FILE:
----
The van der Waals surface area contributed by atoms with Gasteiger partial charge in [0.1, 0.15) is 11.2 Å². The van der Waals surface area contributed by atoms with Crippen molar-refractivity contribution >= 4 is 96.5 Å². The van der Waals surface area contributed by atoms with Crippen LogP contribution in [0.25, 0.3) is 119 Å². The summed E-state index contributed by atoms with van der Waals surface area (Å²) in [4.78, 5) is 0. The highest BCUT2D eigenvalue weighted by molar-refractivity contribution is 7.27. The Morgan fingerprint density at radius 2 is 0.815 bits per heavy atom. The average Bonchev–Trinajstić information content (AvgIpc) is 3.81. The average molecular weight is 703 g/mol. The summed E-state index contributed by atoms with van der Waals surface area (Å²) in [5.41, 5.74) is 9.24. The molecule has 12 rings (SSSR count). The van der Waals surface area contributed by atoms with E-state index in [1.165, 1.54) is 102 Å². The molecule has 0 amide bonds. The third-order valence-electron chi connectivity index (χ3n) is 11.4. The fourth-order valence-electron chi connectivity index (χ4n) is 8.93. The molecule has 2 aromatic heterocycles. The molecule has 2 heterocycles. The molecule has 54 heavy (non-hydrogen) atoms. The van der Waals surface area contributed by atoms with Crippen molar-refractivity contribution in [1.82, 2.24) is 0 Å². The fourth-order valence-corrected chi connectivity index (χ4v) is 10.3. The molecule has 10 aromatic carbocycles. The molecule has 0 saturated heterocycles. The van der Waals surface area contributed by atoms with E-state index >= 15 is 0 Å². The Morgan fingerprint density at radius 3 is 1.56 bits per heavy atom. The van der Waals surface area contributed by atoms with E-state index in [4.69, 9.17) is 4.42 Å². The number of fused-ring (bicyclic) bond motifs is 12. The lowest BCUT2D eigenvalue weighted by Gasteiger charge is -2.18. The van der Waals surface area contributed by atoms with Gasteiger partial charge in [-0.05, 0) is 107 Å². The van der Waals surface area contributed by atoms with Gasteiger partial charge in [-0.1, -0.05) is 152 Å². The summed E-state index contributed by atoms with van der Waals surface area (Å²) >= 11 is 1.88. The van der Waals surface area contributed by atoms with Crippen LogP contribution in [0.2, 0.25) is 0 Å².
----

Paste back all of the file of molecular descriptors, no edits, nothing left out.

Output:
The van der Waals surface area contributed by atoms with Gasteiger partial charge in [0.1, 0.15) is 11.2 Å². The van der Waals surface area contributed by atoms with Crippen molar-refractivity contribution >= 4 is 96.5 Å². The van der Waals surface area contributed by atoms with Crippen LogP contribution in [0.25, 0.3) is 119 Å². The summed E-state index contributed by atoms with van der Waals surface area (Å²) in [4.78, 5) is 0. The highest BCUT2D eigenvalue weighted by molar-refractivity contribution is 7.27. The Morgan fingerprint density at radius 2 is 0.815 bits per heavy atom. The average Bonchev–Trinajstić information content (AvgIpc) is 3.81. The average molecular weight is 703 g/mol. The summed E-state index contributed by atoms with van der Waals surface area (Å²) in [5.41, 5.74) is 9.24. The molecule has 12 rings (SSSR count). The van der Waals surface area contributed by atoms with E-state index in [1.165, 1.54) is 102 Å². The molecule has 0 amide bonds. The third-order valence-electron chi connectivity index (χ3n) is 11.4. The fourth-order valence-electron chi connectivity index (χ4n) is 8.93. The molecule has 2 aromatic heterocycles. The molecule has 2 heterocycles. The molecule has 54 heavy (non-hydrogen) atoms. The van der Waals surface area contributed by atoms with Crippen molar-refractivity contribution in [1.82, 2.24) is 0 Å². The fourth-order valence-corrected chi connectivity index (χ4v) is 10.3. The molecule has 10 aromatic carbocycles. The molecule has 0 saturated heterocycles. The van der Waals surface area contributed by atoms with E-state index >= 15 is 0 Å². The Morgan fingerprint density at radius 3 is 1.56 bits per heavy atom. The van der Waals surface area contributed by atoms with E-state index in [4.69, 9.17) is 4.42 Å². The number of fused-ring (bicyclic) bond motifs is 12. The lowest BCUT2D eigenvalue weighted by Gasteiger charge is -2.18. The van der Waals surface area contributed by atoms with Gasteiger partial charge in [-0.05, 0) is 107 Å². The van der Waals surface area contributed by atoms with Gasteiger partial charge in [-0.1, -0.05) is 152 Å². The summed E-state index contributed by atoms with van der Waals surface area (Å²) >= 11 is 1.88. The van der Waals surface area contributed by atoms with Crippen LogP contribution in [0.2, 0.25) is 0 Å².